Call for new Welsh meat plant
A SENIOR NFU official is campaigning for a new meat plant in mid-Wales.
Gwynfor Jones, chairman of Ceredigion county branch, acknowledges failed previous attempts by farmers to get involved in the meat industry. But he claims that the power wielded by big retailers has changed the position of both producers and processors.
“We all have to co-operate and take marketing much more seriously,” says Mr Jones, who farms 228ha (563 acres) with his two sons at Capel Bangor, near Aberystwyth.
“Our stock should be processed in the area and sold on as value-added products. We also need facilities to chill and store lambs reaching peak markets for release to compete with New Zealand imports.”
He will meet other NFU chairmen to consider applying for EU Objective 1 funding, to assess whether farmers would match any grants obtained, and to discuss the feasibility of a joint venture with a meat company.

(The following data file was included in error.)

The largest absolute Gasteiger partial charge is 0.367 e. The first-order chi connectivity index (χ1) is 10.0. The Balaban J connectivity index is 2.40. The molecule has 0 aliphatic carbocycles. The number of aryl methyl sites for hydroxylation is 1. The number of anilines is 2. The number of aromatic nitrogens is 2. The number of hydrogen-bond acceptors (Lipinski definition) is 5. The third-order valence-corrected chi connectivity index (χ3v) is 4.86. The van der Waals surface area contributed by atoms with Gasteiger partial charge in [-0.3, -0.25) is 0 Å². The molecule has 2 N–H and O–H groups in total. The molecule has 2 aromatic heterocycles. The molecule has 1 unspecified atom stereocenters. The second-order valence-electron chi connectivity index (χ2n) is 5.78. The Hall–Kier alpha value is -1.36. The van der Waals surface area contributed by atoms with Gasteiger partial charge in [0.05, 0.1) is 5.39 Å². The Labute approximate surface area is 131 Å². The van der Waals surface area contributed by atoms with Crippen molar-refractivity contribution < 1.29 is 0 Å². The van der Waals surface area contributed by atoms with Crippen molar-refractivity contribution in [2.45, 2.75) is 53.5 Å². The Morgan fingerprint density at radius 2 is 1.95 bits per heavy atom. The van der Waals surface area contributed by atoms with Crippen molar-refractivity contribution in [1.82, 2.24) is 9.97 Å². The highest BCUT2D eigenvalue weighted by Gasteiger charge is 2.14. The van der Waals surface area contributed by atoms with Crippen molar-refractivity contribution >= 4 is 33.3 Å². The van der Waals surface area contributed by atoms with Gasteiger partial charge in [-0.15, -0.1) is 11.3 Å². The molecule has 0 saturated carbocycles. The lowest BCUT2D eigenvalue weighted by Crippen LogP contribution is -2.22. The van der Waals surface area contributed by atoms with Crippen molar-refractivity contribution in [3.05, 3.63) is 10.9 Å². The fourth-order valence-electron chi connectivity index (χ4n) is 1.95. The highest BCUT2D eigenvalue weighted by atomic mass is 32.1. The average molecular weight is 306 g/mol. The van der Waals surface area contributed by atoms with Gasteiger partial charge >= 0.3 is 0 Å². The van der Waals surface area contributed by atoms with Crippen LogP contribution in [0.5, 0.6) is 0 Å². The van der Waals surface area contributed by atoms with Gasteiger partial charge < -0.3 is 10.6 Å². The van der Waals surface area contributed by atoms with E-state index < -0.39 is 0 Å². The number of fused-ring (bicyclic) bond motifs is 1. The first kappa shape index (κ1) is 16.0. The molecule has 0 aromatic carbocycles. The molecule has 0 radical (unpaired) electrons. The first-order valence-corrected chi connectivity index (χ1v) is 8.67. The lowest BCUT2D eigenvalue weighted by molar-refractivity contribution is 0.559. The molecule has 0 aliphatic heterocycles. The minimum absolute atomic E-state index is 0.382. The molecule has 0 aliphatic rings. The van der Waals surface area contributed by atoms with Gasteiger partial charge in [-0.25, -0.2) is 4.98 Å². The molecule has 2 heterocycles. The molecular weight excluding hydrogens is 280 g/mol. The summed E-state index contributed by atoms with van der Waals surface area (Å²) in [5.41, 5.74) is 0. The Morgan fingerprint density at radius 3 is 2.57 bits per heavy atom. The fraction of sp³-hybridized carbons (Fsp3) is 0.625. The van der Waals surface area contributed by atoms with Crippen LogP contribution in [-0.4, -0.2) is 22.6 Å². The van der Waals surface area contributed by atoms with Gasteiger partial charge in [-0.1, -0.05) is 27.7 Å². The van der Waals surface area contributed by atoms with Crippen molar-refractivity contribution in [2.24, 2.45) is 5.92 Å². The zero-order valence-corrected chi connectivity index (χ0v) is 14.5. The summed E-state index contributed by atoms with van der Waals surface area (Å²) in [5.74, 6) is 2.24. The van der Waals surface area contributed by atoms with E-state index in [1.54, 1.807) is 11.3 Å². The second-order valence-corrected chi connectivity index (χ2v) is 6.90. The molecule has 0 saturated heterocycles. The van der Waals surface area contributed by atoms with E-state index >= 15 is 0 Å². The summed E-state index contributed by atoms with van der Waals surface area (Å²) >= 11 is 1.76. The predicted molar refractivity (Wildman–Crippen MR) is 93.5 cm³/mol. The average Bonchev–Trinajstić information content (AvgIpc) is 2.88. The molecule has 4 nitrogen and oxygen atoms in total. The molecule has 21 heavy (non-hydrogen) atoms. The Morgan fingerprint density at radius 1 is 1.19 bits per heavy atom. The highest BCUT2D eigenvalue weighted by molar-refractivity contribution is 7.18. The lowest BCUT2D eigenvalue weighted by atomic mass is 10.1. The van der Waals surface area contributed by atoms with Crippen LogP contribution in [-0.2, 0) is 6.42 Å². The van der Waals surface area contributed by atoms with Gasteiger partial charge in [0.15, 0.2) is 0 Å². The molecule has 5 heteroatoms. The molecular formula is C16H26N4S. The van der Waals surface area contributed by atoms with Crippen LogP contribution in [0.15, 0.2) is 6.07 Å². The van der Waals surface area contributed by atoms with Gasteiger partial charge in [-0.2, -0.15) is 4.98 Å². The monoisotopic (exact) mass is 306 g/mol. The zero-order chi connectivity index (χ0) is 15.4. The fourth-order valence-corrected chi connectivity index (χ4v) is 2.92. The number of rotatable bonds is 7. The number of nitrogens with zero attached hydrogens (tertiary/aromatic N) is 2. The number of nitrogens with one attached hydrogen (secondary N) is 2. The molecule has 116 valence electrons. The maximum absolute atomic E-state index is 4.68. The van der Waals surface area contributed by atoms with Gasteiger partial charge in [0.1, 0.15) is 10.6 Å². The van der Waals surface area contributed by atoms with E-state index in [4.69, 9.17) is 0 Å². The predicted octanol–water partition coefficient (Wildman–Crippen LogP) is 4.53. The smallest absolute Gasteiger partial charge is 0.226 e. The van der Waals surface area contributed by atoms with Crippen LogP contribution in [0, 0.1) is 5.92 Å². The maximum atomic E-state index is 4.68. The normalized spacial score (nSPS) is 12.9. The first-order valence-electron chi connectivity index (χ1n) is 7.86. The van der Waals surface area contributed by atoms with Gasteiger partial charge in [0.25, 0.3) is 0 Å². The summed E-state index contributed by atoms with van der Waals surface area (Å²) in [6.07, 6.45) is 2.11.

With the industry in crisis, Mr Jones admits it is a bad time to ask farmers to find venture capital for any project beyond the farm gate. But he believes many share his view that livestock producers must increase their marketing strength.
He has seen the benefits of that in the 8p/kg deadweight premium he gets for supplying cattle from his 120 cow suckler herd to the Welsh Black Marketing Group.
While still supporting the principle of livestock auctions, he is a committed deadweight seller and thinks more producers would feel the same if they were co-owners of the buying plant.